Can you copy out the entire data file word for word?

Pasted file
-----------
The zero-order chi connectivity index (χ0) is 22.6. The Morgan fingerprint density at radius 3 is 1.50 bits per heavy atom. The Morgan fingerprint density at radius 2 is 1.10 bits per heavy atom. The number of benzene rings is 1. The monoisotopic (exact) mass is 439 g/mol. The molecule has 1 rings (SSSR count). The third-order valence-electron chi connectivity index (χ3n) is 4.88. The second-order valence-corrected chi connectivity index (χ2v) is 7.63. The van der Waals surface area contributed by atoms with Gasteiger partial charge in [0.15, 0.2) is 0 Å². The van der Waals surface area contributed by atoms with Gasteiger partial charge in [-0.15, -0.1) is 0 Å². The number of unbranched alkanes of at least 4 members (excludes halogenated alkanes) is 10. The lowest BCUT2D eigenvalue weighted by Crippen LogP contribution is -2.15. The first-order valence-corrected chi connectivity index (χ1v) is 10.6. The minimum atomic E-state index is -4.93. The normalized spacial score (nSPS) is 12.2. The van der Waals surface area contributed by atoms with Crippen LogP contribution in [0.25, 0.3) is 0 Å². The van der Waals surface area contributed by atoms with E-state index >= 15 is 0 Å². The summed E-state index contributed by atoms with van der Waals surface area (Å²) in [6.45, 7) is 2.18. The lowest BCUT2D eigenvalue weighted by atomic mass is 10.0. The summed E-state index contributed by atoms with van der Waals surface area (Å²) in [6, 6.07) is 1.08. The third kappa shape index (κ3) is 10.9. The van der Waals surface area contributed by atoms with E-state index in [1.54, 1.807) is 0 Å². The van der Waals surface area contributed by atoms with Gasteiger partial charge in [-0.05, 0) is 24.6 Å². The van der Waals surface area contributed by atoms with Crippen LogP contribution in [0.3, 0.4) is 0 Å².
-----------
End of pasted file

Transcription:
The zero-order chi connectivity index (χ0) is 22.6. The Morgan fingerprint density at radius 3 is 1.50 bits per heavy atom. The Morgan fingerprint density at radius 2 is 1.10 bits per heavy atom. The number of benzene rings is 1. The monoisotopic (exact) mass is 439 g/mol. The molecule has 1 rings (SSSR count). The third-order valence-electron chi connectivity index (χ3n) is 4.88. The second-order valence-corrected chi connectivity index (χ2v) is 7.63. The van der Waals surface area contributed by atoms with Gasteiger partial charge in [0.15, 0.2) is 0 Å². The van der Waals surface area contributed by atoms with Gasteiger partial charge in [-0.15, -0.1) is 0 Å². The number of unbranched alkanes of at least 4 members (excludes halogenated alkanes) is 10. The lowest BCUT2D eigenvalue weighted by Crippen LogP contribution is -2.15. The first-order valence-corrected chi connectivity index (χ1v) is 10.6. The minimum atomic E-state index is -4.93. The normalized spacial score (nSPS) is 12.2. The van der Waals surface area contributed by atoms with Crippen LogP contribution in [0.25, 0.3) is 0 Å². The van der Waals surface area contributed by atoms with E-state index >= 15 is 0 Å². The summed E-state index contributed by atoms with van der Waals surface area (Å²) in [6.45, 7) is 2.18. The lowest BCUT2D eigenvalue weighted by atomic mass is 10.0. The summed E-state index contributed by atoms with van der Waals surface area (Å²) in [6, 6.07) is 1.08. The third kappa shape index (κ3) is 10.9. The van der Waals surface area contributed by atoms with E-state index in [1.54, 1.807) is 0 Å². The van der Waals surface area contributed by atoms with Gasteiger partial charge in [-0.05, 0) is 24.6 Å². The van der Waals surface area contributed by atoms with Crippen LogP contribution in [0.3, 0.4) is 0 Å².